In England, Edward Gibbon Wakefield spoke in glowing terms to a House of Commons committee in 1836:
‘Very near to Australia there is a country which all testimony concurs in describing as the fittest in the world for colonization, as the most beautiful country with the finest climate, and the most productive soil; I mean New Zealand.’ 2
Promoting New Zealand
Investors in the company were promised 100 acres (40.5 hectares) of farmland and one town acre; the initial 1,000 orders were snapped up in a month. But how to attract the labourers? To combat negative notions about New Zealand, the company used books, pamphlets and broadsheets to promote the country as ‘a Britain of the South’, a fertile land with a benign climate, free of starvation, class war and teeming cities.
Agents spread the good news around the rural areas of southern England and Scotland. As added inducement the company offered free passages to ‘mechanics, gardeners and agricultural labourers’. Some responded and the first ships arrived in Wellington from January 1840, Whanganui from September 1840, New Plymouth from November 1841, and Nelson from February 1842. Two offshoots of the company, the Otago Association and the Canterbury Association, brought people to Dunedin in 1848 and Christchurch in 1850.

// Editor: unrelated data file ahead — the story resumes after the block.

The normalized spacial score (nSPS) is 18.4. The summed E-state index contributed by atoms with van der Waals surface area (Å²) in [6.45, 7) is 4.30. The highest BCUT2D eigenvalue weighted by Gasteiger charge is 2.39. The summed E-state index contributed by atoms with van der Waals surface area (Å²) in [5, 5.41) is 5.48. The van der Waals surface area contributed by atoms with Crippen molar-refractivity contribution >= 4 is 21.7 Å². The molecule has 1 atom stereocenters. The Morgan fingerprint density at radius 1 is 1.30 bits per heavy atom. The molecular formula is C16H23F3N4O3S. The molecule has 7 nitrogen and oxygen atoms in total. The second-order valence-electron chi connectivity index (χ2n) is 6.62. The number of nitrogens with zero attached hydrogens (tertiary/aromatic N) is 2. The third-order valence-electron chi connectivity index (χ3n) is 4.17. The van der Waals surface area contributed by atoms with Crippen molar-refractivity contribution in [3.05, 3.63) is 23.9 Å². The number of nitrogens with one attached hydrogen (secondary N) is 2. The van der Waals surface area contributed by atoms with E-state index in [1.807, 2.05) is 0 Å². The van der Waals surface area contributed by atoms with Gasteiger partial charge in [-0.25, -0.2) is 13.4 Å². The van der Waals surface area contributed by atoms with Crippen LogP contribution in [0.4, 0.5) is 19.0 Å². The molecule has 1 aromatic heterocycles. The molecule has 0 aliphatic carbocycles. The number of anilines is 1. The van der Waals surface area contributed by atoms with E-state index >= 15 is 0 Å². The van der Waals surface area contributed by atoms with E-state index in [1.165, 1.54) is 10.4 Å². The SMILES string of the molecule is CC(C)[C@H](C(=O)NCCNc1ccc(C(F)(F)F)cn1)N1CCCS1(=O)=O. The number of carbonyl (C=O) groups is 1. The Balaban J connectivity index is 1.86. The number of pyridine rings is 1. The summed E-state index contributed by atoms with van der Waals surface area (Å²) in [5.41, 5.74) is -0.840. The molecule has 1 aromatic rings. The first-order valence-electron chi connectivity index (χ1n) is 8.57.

New Zealand Company practices
The company’s promises were flights of fancy, only partially made good by dubious land purchases from Māori, one of which eventually led to violence on the Wairau in Marlborough. Wakefield’s neat plans did not work out – land titles were uncertain, there was a lack of useable land and no obvious way to generate income through exports, and there were too many absentee landowners (about three-quarters of those in the Nelson settlement).
By 1843 the new settlers were short of food and the company was virtually bankrupt. Two interventions by the British government saved it from total disaster. Yet the company began to organise large-scale migration to New Zealand. Advertising and propaganda attracted thousands of people over the next 100 years, and the main drawcard, the free or assisted passage, became hugely important. Company immigrants sent letters back home which encouraged others to come out over the years.
The influence of the company
Considering its dubious practices it is easy to disparage the New Zealand Company, but it had a remarkable impact on immigration to New Zealand. Of the 18,000 settlers who came directly from Britain between 1840 and 1852, about 14,000 were brought in by the company or its successors. As a result of the company’s policy, by 1852 the European population in New Zealand had reached some 28,000. The New Zealand Company established the outlines of immigration from Britain to New Zealand, setting in place the mechanisms and promotional pitch that were used by the provinces and the government in later years.